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Tropical Storm Florence’s threat to Carolinas increases as it nears hurricane status

What Gov. McMaster said as Florence track shows possible Carolinas landfall

South Carolina Governor Henry McMaster declared a state of emergency Saturday, Sept. 8, 2018, in anticipation of a potential hurricane. Tropical Storm Florence is expected to strengthen to a hurricane and make landfall next week.
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South Carolina Governor Henry McMaster declared a state of emergency Saturday, Sept. 8, 2018, in anticipation of a potential hurricane. Tropical Storm Florence is expected to strengthen to a hurricane and make landfall next week.

The chances of a direct hit from a hurricane along the Carolinas next week has increased, according to a release from the National Weather Service in Wilmington, North Carolina.

Florence remains a tropical storm but is forecast to become a hurricane Saturday night or Sunday morning as it continues on a westerly track toward the East Coast of the United States, the NWS reports. As of 5:30 p.m. Saturday, the storm was 810 miles southeast of Bermuda while heading west at 5 mph with maximum winds of 70 mph.

The storm is projected to take a west-northwest track Wednesday into Thursday, possibly as a major hurricane, the NWS says.

The latest projected path shows a cone that spans from the northern part of Florida to about the middle of North Carolina’s coast. The NWS reports that it’s too early to determine if Florence will directly impact the Carolinas, but it encourages residents to begin taking precautions.

Both Horry and Georgetown counties have moved to a Level 4 Operation Condition (OPCON4) in preparation for potential impacts from Florence. OPCON4 means that the counties are on “alert” status and “county officials have begun discussions with South Carolina Emergency Management, coastal communities including local municipalities, and will continue to monitor the situation closely,” according to a release from Horry County Director of Public Information Kelly Moore.

OPCON4 status represents officials’ acknowledgment that the storm poses a “possible threat,” the release says. An upgrade to OPCON3 would mean the storm poses a significant threat and emergency preparations would likely be put in place, under an OPCON2 order an evacuation order would be imminent and an OPCON1 act would mean an evacuation order is in effect, according to the release.

S.C. Gov. Henry McMaster declared a state of emergency on Saturday afternoon, an executive order that allows all state agencies to coordinate resources in preparation for the storm.

“This storm is too powerful and its path is too uncertain to take any chances,” McMaster said in a press release. “We are mobilizing the state’s resources to make sure we are prepared, and the people of South Carolina must not hesitate to prepare for the possibility of a hurricane impacting our coast.”

South Carolina Emergency Management Division (SCEMD) Director Kim Stenson urged residents to be vigilant amid the threat.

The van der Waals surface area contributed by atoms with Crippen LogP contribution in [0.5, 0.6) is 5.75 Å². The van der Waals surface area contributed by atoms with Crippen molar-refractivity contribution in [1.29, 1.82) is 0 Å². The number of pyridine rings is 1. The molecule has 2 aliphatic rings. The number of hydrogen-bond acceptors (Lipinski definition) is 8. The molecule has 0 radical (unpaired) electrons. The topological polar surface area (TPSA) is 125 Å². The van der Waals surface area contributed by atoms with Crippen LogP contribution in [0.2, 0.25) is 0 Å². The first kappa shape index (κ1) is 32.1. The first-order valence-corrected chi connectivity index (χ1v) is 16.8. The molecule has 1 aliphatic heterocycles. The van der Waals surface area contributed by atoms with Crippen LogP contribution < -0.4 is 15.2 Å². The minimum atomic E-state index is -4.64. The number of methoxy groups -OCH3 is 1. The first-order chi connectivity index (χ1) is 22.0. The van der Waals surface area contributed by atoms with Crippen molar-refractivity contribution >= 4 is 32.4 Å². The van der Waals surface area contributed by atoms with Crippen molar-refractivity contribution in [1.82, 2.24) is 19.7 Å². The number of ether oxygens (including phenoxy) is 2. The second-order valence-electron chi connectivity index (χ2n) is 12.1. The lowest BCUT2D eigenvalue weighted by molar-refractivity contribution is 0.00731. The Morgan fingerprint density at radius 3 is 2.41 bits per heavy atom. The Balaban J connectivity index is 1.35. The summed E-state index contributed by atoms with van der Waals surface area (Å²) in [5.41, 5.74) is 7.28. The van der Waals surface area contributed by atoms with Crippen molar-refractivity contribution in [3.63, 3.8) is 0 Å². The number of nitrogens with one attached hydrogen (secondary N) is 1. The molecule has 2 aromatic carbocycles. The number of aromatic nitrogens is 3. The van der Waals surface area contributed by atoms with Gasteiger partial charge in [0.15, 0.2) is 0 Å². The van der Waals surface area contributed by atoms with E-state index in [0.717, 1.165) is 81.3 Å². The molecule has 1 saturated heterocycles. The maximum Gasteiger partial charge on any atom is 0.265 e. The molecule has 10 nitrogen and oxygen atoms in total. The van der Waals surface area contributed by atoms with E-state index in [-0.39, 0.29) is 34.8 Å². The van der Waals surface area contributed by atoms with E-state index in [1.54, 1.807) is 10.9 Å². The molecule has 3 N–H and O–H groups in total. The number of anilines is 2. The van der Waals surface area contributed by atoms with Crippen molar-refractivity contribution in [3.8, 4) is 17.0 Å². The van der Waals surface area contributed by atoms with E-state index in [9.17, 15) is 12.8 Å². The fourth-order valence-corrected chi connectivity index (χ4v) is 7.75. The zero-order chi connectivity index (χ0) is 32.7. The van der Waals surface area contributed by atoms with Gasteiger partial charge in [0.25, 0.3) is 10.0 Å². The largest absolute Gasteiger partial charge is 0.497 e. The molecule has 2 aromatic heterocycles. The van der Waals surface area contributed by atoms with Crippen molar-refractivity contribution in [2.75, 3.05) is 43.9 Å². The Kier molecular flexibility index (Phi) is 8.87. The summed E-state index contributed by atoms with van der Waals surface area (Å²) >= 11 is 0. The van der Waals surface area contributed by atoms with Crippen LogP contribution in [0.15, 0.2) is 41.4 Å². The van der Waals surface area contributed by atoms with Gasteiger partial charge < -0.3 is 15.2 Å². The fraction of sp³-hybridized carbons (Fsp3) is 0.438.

“If you experienced Hurricane Irma last year, Hurricane Matthew in 2016, or even the Flood in 2015: think about all the supplies you didn’t have or safety measures you didn’t have time to implement,” Stenson said in the press release. “Now is the time to make sure you have everything you may need: check your emergency supplies, prepare your home and your property and have a plan for where you will go if the worst-case scenario becomes reality.”

With the expectation of many people heading to gas stations and grocery stores, S.C. Attorney General Alan Wilson announced that the state’s law against price gouging is now in effect.

“With the possibility that Tropical Storm Florence could make landfall in South Carolina, likely as a hurricane, our people have already started making preparations,” he said in a release. “We can expect normal price increases, but we may see businesses and individuals looking to unfairly take advantage of the situation through price gouging of food, gasoline, lodging, and other commodities as defined by the statute. By our law, that’s a criminal violation and an unfair trade practice.”

The price-gouging law will remain in effect until the state of emergency expires or is terminated. Those who violate the law will be subject to misdemeanor that includes a $1,000 fine and/or 30 days in jail.

Regardless of the ultimate path of Florence, large swells will affect beaches this upcoming week, creating “rough surf, life-threatening rip currents and steep waves at inlet entrances,” the NWS reports. The current forecast calls for up to 7-10 inches of rainfall in parts of the Carolinas, but those projections will be highly dependent on Florence’s ultimate track.

The NWS advises people to review their hurricane plans and monitor the storm closely.

David Wetzel: @MYBSports, 843-626-0295

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